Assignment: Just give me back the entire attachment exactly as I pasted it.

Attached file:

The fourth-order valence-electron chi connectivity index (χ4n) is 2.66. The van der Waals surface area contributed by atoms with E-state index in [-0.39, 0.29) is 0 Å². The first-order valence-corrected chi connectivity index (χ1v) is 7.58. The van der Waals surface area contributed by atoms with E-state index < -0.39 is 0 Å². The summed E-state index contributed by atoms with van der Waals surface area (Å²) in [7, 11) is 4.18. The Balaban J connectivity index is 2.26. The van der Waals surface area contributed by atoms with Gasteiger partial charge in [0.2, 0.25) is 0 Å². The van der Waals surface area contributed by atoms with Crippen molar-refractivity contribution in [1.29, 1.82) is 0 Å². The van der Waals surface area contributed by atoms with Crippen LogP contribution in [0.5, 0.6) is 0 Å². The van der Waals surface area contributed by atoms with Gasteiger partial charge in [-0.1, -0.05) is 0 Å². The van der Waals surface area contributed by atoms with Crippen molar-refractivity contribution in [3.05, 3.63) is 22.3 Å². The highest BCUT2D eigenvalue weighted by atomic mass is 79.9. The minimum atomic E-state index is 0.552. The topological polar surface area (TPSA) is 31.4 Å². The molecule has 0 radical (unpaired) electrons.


The fourth-order valence-electron chi connectivity index (χ4n) is 2.66. The van der Waals surface area contributed by atoms with E-state index in [-0.39, 0.29) is 0 Å². The first-order valence-corrected chi connectivity index (χ1v) is 7.58. The van der Waals surface area contributed by atoms with E-state index < -0.39 is 0 Å². The summed E-state index contributed by atoms with van der Waals surface area (Å²) in [7, 11) is 4.18. The Balaban J connectivity index is 2.26. The van der Waals surface area contributed by atoms with Gasteiger partial charge in [0.2, 0.25) is 0 Å². The van der Waals surface area contributed by atoms with Crippen molar-refractivity contribution in [1.29, 1.82) is 0 Å². The van der Waals surface area contributed by atoms with Crippen LogP contribution in [0.5, 0.6) is 0 Å². The van der Waals surface area contributed by atoms with Gasteiger partial charge in [-0.1, -0.05) is 0 Å². The van der Waals surface area contributed by atoms with Crippen molar-refractivity contribution in [3.05, 3.63) is 22.3 Å². The highest BCUT2D eigenvalue weighted by atomic mass is 79.9. The minimum atomic E-state index is 0.552. The topological polar surface area (TPSA) is 31.4 Å². The molecule has 0 radical (unpaired) electrons.